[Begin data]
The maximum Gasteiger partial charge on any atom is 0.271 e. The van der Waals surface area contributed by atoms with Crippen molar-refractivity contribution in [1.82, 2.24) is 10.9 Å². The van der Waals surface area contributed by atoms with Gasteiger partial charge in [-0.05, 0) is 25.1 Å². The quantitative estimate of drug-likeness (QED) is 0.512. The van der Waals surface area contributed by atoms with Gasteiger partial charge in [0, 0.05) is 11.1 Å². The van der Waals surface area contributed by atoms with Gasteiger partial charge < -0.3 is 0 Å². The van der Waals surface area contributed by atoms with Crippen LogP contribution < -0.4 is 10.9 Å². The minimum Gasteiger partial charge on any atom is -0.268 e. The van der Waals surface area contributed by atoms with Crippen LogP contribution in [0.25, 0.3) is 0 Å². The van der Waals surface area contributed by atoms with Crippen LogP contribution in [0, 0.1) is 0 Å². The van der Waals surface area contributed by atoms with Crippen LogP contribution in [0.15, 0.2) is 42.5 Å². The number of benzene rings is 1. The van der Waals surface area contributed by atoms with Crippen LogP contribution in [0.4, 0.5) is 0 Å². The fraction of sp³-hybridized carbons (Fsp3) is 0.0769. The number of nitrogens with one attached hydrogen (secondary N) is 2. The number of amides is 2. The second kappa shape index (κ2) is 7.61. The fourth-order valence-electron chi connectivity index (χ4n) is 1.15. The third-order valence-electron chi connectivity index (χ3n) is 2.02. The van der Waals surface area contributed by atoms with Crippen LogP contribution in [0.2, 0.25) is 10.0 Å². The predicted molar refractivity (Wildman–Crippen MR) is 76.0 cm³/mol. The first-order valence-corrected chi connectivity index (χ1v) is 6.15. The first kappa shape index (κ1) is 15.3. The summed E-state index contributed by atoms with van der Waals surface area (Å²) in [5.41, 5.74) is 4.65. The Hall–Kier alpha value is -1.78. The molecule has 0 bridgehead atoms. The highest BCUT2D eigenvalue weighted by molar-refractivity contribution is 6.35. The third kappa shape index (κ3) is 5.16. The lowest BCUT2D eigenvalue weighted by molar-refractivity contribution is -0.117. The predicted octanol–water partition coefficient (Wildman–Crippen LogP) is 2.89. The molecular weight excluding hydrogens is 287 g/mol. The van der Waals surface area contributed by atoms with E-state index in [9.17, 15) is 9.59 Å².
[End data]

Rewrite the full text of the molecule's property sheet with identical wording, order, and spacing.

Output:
The maximum Gasteiger partial charge on any atom is 0.271 e. The van der Waals surface area contributed by atoms with Crippen molar-refractivity contribution in [1.82, 2.24) is 10.9 Å². The van der Waals surface area contributed by atoms with Gasteiger partial charge in [-0.05, 0) is 25.1 Å². The quantitative estimate of drug-likeness (QED) is 0.512. The van der Waals surface area contributed by atoms with Gasteiger partial charge in [0, 0.05) is 11.1 Å². The van der Waals surface area contributed by atoms with Gasteiger partial charge < -0.3 is 0 Å². The van der Waals surface area contributed by atoms with Crippen LogP contribution < -0.4 is 10.9 Å². The minimum Gasteiger partial charge on any atom is -0.268 e. The van der Waals surface area contributed by atoms with Crippen LogP contribution in [0.25, 0.3) is 0 Å². The van der Waals surface area contributed by atoms with Crippen LogP contribution in [0, 0.1) is 0 Å². The van der Waals surface area contributed by atoms with Crippen LogP contribution in [0.15, 0.2) is 42.5 Å². The number of benzene rings is 1. The van der Waals surface area contributed by atoms with Crippen LogP contribution in [0.4, 0.5) is 0 Å². The fraction of sp³-hybridized carbons (Fsp3) is 0.0769. The number of nitrogens with one attached hydrogen (secondary N) is 2. The number of amides is 2. The second kappa shape index (κ2) is 7.61. The fourth-order valence-electron chi connectivity index (χ4n) is 1.15. The third-order valence-electron chi connectivity index (χ3n) is 2.02. The van der Waals surface area contributed by atoms with Crippen LogP contribution in [0.2, 0.25) is 10.0 Å². The predicted molar refractivity (Wildman–Crippen MR) is 76.0 cm³/mol. The first-order valence-corrected chi connectivity index (χ1v) is 6.15. The first kappa shape index (κ1) is 15.3. The summed E-state index contributed by atoms with van der Waals surface area (Å²) in [5.41, 5.74) is 4.65. The Hall–Kier alpha value is -1.78. The molecule has 0 bridgehead atoms. The highest BCUT2D eigenvalue weighted by molar-refractivity contribution is 6.35. The third kappa shape index (κ3) is 5.16. The lowest BCUT2D eigenvalue weighted by molar-refractivity contribution is -0.117. The predicted octanol–water partition coefficient (Wildman–Crippen LogP) is 2.89. The molecular weight excluding hydrogens is 287 g/mol. The van der Waals surface area contributed by atoms with E-state index in [9.17, 15) is 9.59 Å².